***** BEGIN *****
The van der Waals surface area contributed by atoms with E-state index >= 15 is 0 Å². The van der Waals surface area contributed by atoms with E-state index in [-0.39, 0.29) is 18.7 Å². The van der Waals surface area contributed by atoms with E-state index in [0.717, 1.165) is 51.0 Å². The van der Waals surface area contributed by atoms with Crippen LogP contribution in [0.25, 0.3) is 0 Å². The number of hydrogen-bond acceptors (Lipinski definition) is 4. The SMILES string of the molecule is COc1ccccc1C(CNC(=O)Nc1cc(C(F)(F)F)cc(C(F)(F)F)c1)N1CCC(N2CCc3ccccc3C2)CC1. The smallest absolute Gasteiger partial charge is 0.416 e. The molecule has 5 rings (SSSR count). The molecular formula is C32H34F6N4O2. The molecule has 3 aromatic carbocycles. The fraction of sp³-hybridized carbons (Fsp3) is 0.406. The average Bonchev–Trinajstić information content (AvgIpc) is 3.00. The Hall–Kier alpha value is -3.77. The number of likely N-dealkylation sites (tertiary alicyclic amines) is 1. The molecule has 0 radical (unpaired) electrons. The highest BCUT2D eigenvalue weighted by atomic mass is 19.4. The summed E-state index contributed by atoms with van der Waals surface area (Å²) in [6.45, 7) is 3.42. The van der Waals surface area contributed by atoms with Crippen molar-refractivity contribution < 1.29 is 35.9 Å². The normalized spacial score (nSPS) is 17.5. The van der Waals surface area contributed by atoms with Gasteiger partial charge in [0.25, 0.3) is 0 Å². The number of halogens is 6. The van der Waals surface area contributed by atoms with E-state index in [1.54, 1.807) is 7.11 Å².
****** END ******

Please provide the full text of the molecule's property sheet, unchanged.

The van der Waals surface area contributed by atoms with E-state index >= 15 is 0 Å². The van der Waals surface area contributed by atoms with E-state index in [-0.39, 0.29) is 18.7 Å². The van der Waals surface area contributed by atoms with E-state index in [0.717, 1.165) is 51.0 Å². The van der Waals surface area contributed by atoms with Crippen LogP contribution in [0.25, 0.3) is 0 Å². The number of hydrogen-bond acceptors (Lipinski definition) is 4. The SMILES string of the molecule is COc1ccccc1C(CNC(=O)Nc1cc(C(F)(F)F)cc(C(F)(F)F)c1)N1CCC(N2CCc3ccccc3C2)CC1. The smallest absolute Gasteiger partial charge is 0.416 e. The molecule has 5 rings (SSSR count). The molecular formula is C32H34F6N4O2. The molecule has 3 aromatic carbocycles. The fraction of sp³-hybridized carbons (Fsp3) is 0.406. The average Bonchev–Trinajstić information content (AvgIpc) is 3.00. The Hall–Kier alpha value is -3.77. The number of likely N-dealkylation sites (tertiary alicyclic amines) is 1. The molecule has 0 radical (unpaired) electrons. The highest BCUT2D eigenvalue weighted by atomic mass is 19.4. The summed E-state index contributed by atoms with van der Waals surface area (Å²) in [6.45, 7) is 3.42. The van der Waals surface area contributed by atoms with Crippen molar-refractivity contribution < 1.29 is 35.9 Å². The normalized spacial score (nSPS) is 17.5. The van der Waals surface area contributed by atoms with Gasteiger partial charge in [0.25, 0.3) is 0 Å². The number of halogens is 6. The van der Waals surface area contributed by atoms with E-state index in [1.54, 1.807) is 7.11 Å².